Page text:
Indeed, directing extra contributions to a 401(k) is particularly attractive to well-heeled boomers in high tax brackets, who benefit the most from having both tax breaks: the federal mortgage interest deduction and the 401(k) tax deferral for contributions.
Other considerations, however, can tilt the balance toward paying more on the mortgage. …Learn More
November 5, 2015
Meaningful Work Improves Health
Older workers with jobs that give them a high degree of control and influence or a sense of achievement and independence tend to be healthier, new research finds.
The specific benefits of these “psychosocial” aspects of work include lower blood pressure, musculoskeletal agility, better cognitive functioning and improved mental health. They’re equivalent to the health benefits associated with vigorous exercise three times a week, the study found.
Researchers long ago established a strong connection between poor health and jobs requiring strenuous physical activity in harsh conditions. This new study looks at a wide array of psychosocial job characteristics increasingly relevant in the New Economy, as well as revisiting the grueling physical characteristics prevalent in the manufacturing-driven economy of the past.
Lauren Schmitz, a postdoctoral fellow at the University of Michigan, tracked 50- to 64-year-old men working full-time over an 18-year period. The researcher used the Occupational Information Network, which gauges some 970 occupations, to identify the current physical and cognitive demands of their jobs, as well as their physical environments. Controls included factors such as the workers’ childhood health, smoking, exercise, mid-career earnings, and their parents’ socioeconomic status.
The study revealed a strong association between the men’s health and the psychosocial characteristics of their employment. Further, workers who were required to make “high-stakes decisions” had better cognitive functioning. Interestingly, only weak links were found between declining health and the environmental hazards and strenuous physical demands that the workers faced late in their careers.
“Occupations that allow men to use their strongest abilities and give them a sense of achievement, independence, variety, authority, creativity, and status are associated with improved health at older ages,” Schmitz concluded.Learn More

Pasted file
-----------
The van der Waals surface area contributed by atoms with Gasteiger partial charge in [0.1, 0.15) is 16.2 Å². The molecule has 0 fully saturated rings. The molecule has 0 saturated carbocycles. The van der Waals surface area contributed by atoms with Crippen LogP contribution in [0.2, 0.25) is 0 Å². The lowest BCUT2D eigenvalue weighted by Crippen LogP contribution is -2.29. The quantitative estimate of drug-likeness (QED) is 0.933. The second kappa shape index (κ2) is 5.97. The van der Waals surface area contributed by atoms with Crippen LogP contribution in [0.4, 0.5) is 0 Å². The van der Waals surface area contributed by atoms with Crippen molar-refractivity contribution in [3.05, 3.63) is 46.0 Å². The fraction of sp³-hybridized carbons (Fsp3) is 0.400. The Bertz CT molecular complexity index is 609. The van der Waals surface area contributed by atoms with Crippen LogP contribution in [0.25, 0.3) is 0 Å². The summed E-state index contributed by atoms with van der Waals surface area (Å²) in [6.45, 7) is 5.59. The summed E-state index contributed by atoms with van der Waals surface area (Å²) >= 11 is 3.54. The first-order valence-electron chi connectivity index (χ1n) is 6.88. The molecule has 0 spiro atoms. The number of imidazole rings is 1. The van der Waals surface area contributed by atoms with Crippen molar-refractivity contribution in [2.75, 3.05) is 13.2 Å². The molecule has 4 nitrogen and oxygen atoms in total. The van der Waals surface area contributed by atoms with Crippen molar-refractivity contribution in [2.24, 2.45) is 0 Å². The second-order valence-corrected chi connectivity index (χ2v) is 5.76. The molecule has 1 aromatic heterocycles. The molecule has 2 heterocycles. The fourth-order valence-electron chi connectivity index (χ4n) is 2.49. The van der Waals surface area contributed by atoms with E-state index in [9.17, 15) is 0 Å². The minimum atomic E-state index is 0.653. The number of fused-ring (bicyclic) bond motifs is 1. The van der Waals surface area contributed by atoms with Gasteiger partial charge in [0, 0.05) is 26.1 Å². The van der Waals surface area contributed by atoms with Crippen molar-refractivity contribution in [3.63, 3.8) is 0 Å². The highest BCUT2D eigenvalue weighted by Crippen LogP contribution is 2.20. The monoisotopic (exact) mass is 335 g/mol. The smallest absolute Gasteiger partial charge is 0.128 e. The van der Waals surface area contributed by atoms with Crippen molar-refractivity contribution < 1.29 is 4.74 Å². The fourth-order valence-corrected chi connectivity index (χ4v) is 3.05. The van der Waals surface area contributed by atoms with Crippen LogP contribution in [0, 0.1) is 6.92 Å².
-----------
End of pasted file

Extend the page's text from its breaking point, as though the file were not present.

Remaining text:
October 29, 2015
Fewer Boomers Get Social Security at 62
The best way for most individuals to increase their retirement income is by delaying Social Security – each year they wait significantly boosts their monthly benefit check.
It seems that baby boomers are getting the message. The share of people who claim their Social Security benefits at age 62 – as soon as they’re eligible – is falling, and falling more rapidly than previously thought.
The share of 62-year-old men who claimed immediately dropped from 56 percent in 1996 to 36 percent in 2013, according to the Center for Retirement Research, which supports this blog. For women with the same birth years, the share of 62-year-old claimers declined from 63 percent to 40 percent.
The Center also confirmed that more people are waiting to sign up for their benefits until after their full retirement age under the program, which is 66 for most baby boomers. Waiting provides at least one-third more in their monthly Social Security checks than the 62-year-old claimers receive. …Learn More
September 15, 2015
401(k) Catch-up: Help for the Few
Longer lives, eroding Social Security benefits, and rising health care costs – these are just some of the reasons older workers need to save more in their 401(k)s.
To encourage them, Congress in 2001 approved a “catch-up contribution” for workers over age 50. The size of this additional tax-deductible contribution started at $1,000 in 2002 and jumped to $4,000 by 2005 and $5,000 in 2006. (After 2006, it continued to increase, though only at the rate of inflation, and is currently $6,000.)
But the catch-up contribution has not turned into a broad-based solution to Americans’ retirement woes that some proponents had claimed at its passage. According to researchers at the Center for Retirement Research (which supports this blog), it helps only a select group of older workers: those who were already contributing at or near the tax-deductible maximum allowed on their regular 401(k) contributions. It’s a group with higher-than-average incomes and wealth than the typical older worker. …Learn More